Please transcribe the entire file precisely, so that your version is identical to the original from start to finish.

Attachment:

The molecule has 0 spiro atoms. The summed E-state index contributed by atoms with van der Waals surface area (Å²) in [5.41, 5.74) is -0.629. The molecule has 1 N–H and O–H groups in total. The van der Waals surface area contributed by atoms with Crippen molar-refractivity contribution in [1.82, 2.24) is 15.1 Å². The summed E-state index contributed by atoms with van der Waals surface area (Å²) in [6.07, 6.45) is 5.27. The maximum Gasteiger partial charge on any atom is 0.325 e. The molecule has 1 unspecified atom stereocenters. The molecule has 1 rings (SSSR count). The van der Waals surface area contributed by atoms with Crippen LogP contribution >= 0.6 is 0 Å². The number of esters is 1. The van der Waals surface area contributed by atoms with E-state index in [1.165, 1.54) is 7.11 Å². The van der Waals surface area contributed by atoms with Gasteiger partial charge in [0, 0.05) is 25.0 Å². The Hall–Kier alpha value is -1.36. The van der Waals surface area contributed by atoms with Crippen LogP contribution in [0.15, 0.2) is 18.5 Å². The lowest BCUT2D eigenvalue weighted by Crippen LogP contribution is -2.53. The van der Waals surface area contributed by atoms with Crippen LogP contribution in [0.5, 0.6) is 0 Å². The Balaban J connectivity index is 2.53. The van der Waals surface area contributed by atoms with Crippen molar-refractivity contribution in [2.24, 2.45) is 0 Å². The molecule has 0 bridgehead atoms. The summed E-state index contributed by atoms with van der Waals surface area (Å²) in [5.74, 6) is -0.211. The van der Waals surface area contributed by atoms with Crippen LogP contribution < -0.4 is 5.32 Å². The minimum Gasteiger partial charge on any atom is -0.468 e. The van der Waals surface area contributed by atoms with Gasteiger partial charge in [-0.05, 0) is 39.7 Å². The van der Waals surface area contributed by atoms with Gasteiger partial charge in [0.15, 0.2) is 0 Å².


The molecule has 0 spiro atoms. The summed E-state index contributed by atoms with van der Waals surface area (Å²) in [5.41, 5.74) is -0.629. The molecule has 1 N–H and O–H groups in total. The van der Waals surface area contributed by atoms with Crippen molar-refractivity contribution in [1.82, 2.24) is 15.1 Å². The summed E-state index contributed by atoms with van der Waals surface area (Å²) in [6.07, 6.45) is 5.27. The maximum Gasteiger partial charge on any atom is 0.325 e. The molecule has 1 unspecified atom stereocenters. The molecule has 1 rings (SSSR count). The van der Waals surface area contributed by atoms with Crippen LogP contribution >= 0.6 is 0 Å². The number of esters is 1. The van der Waals surface area contributed by atoms with E-state index in [1.165, 1.54) is 7.11 Å². The van der Waals surface area contributed by atoms with Gasteiger partial charge in [0, 0.05) is 25.0 Å². The Hall–Kier alpha value is -1.36. The van der Waals surface area contributed by atoms with Crippen LogP contribution in [0.15, 0.2) is 18.5 Å². The lowest BCUT2D eigenvalue weighted by Crippen LogP contribution is -2.53. The van der Waals surface area contributed by atoms with Crippen LogP contribution in [0.5, 0.6) is 0 Å². The Balaban J connectivity index is 2.53. The van der Waals surface area contributed by atoms with Crippen molar-refractivity contribution in [2.24, 2.45) is 0 Å². The molecule has 0 bridgehead atoms. The summed E-state index contributed by atoms with van der Waals surface area (Å²) in [5.74, 6) is -0.211. The van der Waals surface area contributed by atoms with Crippen LogP contribution < -0.4 is 5.32 Å². The minimum Gasteiger partial charge on any atom is -0.468 e. The van der Waals surface area contributed by atoms with Gasteiger partial charge in [-0.05, 0) is 39.7 Å². The van der Waals surface area contributed by atoms with Gasteiger partial charge in [0.15, 0.2) is 0 Å².